In this edition of the Baekdal Plus Newsletter:
The summer is now almost over, at least in terms of vacation time, and most people are coming back to work, often to filled-up email inboxes.
But this is also an exciting time of year. There are two periods where the publishers I work with is reaching out for guidance. There is the start of the year (from December to February), and then we have the period we are moving into now, which is August-October, where publishers are conceptualizing new plans.
Of course, I'm talking about this from the perspective as a media analyst and a consultant, but I have always found it interesting that there is this very strong seasonal element to how and when publishers talk about strategies.
We are now moving into the part of the year where things get a bit more hectic, which means that I have to shift to more strategy and trend focused reports.
So, this is my focus over the next coming months. But now let's get to the topics of this newsletter.
In the latest episode of the Baekdal Plus Podcast, I talk about media startups, specifically why we keep hearing about new startups, but that they never really seem to be making any real difference.
The fundamental problem is that most media startups just keep coming up with the same idea, and yet every one of them thinks they have come up with something new ... and the problem is that this idea they all have just doesn't work. It doesn't solve any real problems.
So, in this episode of the podcast, I talk about what this idea is, why it fails to work, and what media startups should focus on instead.
And, of course, this doesn't just apply to startups, it also applies to regular publishers who are trying to innovate.
I have had many wonderful discussions with local newspapers, and their struggles to stay relevant in a time where people no longer just define 'local' as being confined to a single city.
I have also had discussions with editors about the importance of local news, and how terrible it is when a city loses its local papers.
The problem, however, is that the way we define local news in terms of journalism and the way we define 'the product' is not really the same.
The product, being a 'package of local stories' is not necessarily read because of the journalism, and it was invented in a time where we didn't have the internet. So, a local newspaper, as a product, is designed to be the internet before the internet. But today, we don't need that. We need local journalism. But the product we put it into is out of date.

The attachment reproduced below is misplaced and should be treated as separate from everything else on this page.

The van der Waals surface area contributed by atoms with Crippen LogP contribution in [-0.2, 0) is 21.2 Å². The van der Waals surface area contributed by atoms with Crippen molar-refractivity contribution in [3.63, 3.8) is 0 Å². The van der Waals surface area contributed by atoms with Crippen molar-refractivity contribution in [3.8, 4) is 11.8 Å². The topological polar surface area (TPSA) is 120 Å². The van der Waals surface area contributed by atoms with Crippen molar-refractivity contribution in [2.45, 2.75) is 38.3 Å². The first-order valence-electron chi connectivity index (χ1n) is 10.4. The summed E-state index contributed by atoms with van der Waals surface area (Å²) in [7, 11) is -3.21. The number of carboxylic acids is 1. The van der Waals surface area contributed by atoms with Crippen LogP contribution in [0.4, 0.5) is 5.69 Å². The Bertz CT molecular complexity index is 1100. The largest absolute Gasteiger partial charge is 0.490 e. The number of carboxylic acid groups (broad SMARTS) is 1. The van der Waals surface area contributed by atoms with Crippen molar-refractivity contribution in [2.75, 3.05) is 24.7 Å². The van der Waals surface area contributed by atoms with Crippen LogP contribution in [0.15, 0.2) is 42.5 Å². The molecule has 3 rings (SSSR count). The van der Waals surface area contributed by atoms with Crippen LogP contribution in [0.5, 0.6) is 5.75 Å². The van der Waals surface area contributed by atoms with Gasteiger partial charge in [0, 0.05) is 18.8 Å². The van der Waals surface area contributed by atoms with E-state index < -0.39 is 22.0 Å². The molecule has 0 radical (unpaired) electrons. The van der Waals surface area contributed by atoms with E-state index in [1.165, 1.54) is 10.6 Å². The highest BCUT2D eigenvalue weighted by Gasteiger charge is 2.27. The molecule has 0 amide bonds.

So, in my latest Plus report, I go into detail about why this is.
After the US presidential election, we looked in horror at how we in the media struggled to keep people informed, and we promised the public to 'do better' the next time.
The problem was not that we didn't report everything, because we did. The problem was with how we reported it, and the realization that just reporting the news doesn't actually make people informed.
So, are we doing better? Well, no.
It's true we have focused more on fact-checking, which is good. But when we look at the overall approach to journalism, we still see exactly the same problems today than what we saw two years ago.
I have three articles that you might want to read:
If you are a journalist or an editor working for a newspaper, I very strongly encourage you to read these, because we need a change in how we define 'reporting the news'.
The problem we have today is not that people don't know what is happening, but that we have so much information that people don't know what to choose and what to trust. So instead of making an informed choice, they just make up their own minds in a way that fits their preferences.
This is the worst outcome we can have because it directly leads to a misinformed public where their opinions define the narrative and the decisions.
We have to change this!
A look at the trend of brand+publisher, and the future for epaper
Asking an AI to do media analyst, and what does it mean when social becomes content focused?
It's tempting to just take a picture of your desk, but be mindful of what it might reveal
A guide to AI for publishers, the end of a million views, and what read metric is best?
Depression is impacting all level of news, from the journalists, the audience, to the businesses.
Founder, media analyst, author, and publisher. Follow on Twitter
"Thomas Baekdal is one of Scandinavia's most sought-after experts in the digitization of media companies. He has made himself known for his analysis of how digitization has changed the way we consume media."
Swedish business magazine, Resumé